During the Edo period, the area of present-day Takasaki was the center of the Takasaki Domain, a feudal domain held by a branch of the Matsudaira clan under the Tokugawa shogunate in Kōzuke Province. The area also prospered from its location on the Nakasendō highway connecting Edo with Kyoto. Post stations located within the borders of modern Takasaki were: Shinmachi-shuku, Kuragano-shuku, and Takasaki-shuku. Following the Meiji Restoration, Takasaki was briefly capital of Gunma Prefecture, before the capital was moved to Maebashi in 1881.

Takasaki Town was created within Gunma District, Gunma on April 1, 1889 with the creation of the modern municipalities system. It was raised to city status on April 1, 1900. On April 1, 1927, Takasaki annexed the neighboring villages of Tsukasawa and Kataoka, followed by Sano on October 1, 1937. The city largely escaped damage in World War II. Following the war, it continued to expand its borders by annexing the village of Rokugo on April 1, 1951, Shintakao and Nakamura as well as Yawata and Toyooka from Ushi District on January 20, 1955. This was followed by Orui village and Sano village from Tano District on September 30, 1956. The city celebrated its 360th anniversary in 1963 and annexed the town of Kuragano on March 31 of the same year. On September 1, 1965 the village of Gunnan was annexed.

In September 1987, five-year-old Yoshiaki Ogiwara, the son of a local firefighter, was abducted and subsequently murdered in Takasaki. The murder received heavy media coverage across Japan.[6]

On April 1, 2001 Takasaki was proclaimed a Special City (Tokurei-shi), which gave it greater autonomy.

On January 23, 2006, the towns of Gunma, Kurabuchi and Misato (all from Gunma District), and the town of Shinmachi (from Tano District) were merged into Takasaki. On October 1, 2006, the town of Haruna (from Gunma District) was merged into expanded city of Takasaki. Gunma District was dissolved as a result of this merger. On June 1, 2009, the town of Yoshii (from Tano District) was merged into expanded city of Takasaki.[7]

Takasaki was elevated to a Core city with even greater autonomy on April 1, 2011.

Government[edit]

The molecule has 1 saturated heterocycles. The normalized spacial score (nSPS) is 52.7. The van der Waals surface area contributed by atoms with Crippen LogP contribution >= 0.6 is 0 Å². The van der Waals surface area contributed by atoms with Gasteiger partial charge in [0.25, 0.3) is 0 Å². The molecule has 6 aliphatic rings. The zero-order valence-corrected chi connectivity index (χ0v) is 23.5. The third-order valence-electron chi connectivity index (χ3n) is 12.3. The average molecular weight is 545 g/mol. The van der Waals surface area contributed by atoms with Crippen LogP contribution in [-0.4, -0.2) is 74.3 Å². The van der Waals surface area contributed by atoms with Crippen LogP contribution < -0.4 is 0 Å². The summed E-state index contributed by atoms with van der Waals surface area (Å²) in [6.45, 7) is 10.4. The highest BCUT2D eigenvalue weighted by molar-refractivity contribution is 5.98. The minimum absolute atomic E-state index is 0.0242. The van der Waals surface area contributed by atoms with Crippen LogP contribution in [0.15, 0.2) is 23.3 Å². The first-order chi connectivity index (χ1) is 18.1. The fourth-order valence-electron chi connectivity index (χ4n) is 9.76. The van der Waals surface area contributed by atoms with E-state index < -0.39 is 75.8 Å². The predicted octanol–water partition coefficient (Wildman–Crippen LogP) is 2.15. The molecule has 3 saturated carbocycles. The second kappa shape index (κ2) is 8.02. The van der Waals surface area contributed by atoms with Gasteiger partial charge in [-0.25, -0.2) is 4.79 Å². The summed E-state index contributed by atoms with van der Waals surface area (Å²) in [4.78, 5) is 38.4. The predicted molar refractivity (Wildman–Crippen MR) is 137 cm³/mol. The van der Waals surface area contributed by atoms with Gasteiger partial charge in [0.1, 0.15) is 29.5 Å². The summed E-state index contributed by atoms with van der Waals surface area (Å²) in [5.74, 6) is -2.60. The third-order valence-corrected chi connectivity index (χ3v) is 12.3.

Takasaki has a mayor-council form of government with a directly elected mayor and a unicameral city council of 38 members. Takasaki contributes nine members to the Gunma Prefectural Assembly. In terms of national politics, the city is divided between the Gunma 4th district and Gunma 5th district of the lower house of the Diet of Japan.

Economy[edit]

Takasaki is a regional commercial center and transportation hub, and is a major industrial center within Gunma Prefecture. Companies headquartered in Takasaki include:

Education[edit]

Universities and colleges[edit]

Primary and secondary education[edit]

  • Takasaki has sixty public elementary schools and 25 public middle schools operated by the city government and eight public high schools operated by the Gunma Prefecture Board of Education. In addition, the city operates one public high school and there are five private high schools. The prefecture also operates five special education schools for the handicapped.

Transportation[edit]

Railway[edit]

JR logo (east).svg JR EastHokuriku Shinkansen JR logo (east).svg JR EastJōetsu Shinkansen

JR logo (east).svg JR EastTakasaki Line, Shōnan-Shinjuku Line, Ueno-Tokyo Line

JR logo (east).svg JR EastJōetsu Line

JR logo (east).svg JR EastShinetsu Main Line

Joshin Dentetsu logomark.svg Jōshin Dentetsu

Highway[edit]

Local attractions[edit]

Sport[edit]

Twin towns – sister cities[edit]

Takasaki is twinned with:[9]

Friendship[edit]

Notable people[edit]

References[edit]

  1. ^ "Takasaki City official statistics" (in Japanese). Japan.
  2. ^ Takasaki climate data
  3. ^ "平年値(年・月ごとの値)". Japan Meteorological Agency. Retrieved August 10, 2012.
  4. ^ "観測史上1~10位の値(年間を通じての値)". Japan Meteorological Agency. Retrieved August 10, 2012.
  5. ^ Takasaki population statistics
  6. ^ Kristof, Nicholas D. "Kidnap-murder of 5-year-old shakes Japan," The New York Times, 20 September 1987. Retrieved 12 April 2015.
  7. ^ Information at kokudo.or.jp Archived August 21, 2006, at the Wayback Machine
  8. ^ "100 Soundscapes of Japan". Ministry of the Environment. Retrieved 8 December 2015.
  9. ^ "友好都市". city.takasaki.gunma.jp (in Japanese). Takasaki. Retrieved 2020-04-08.

External links[edit]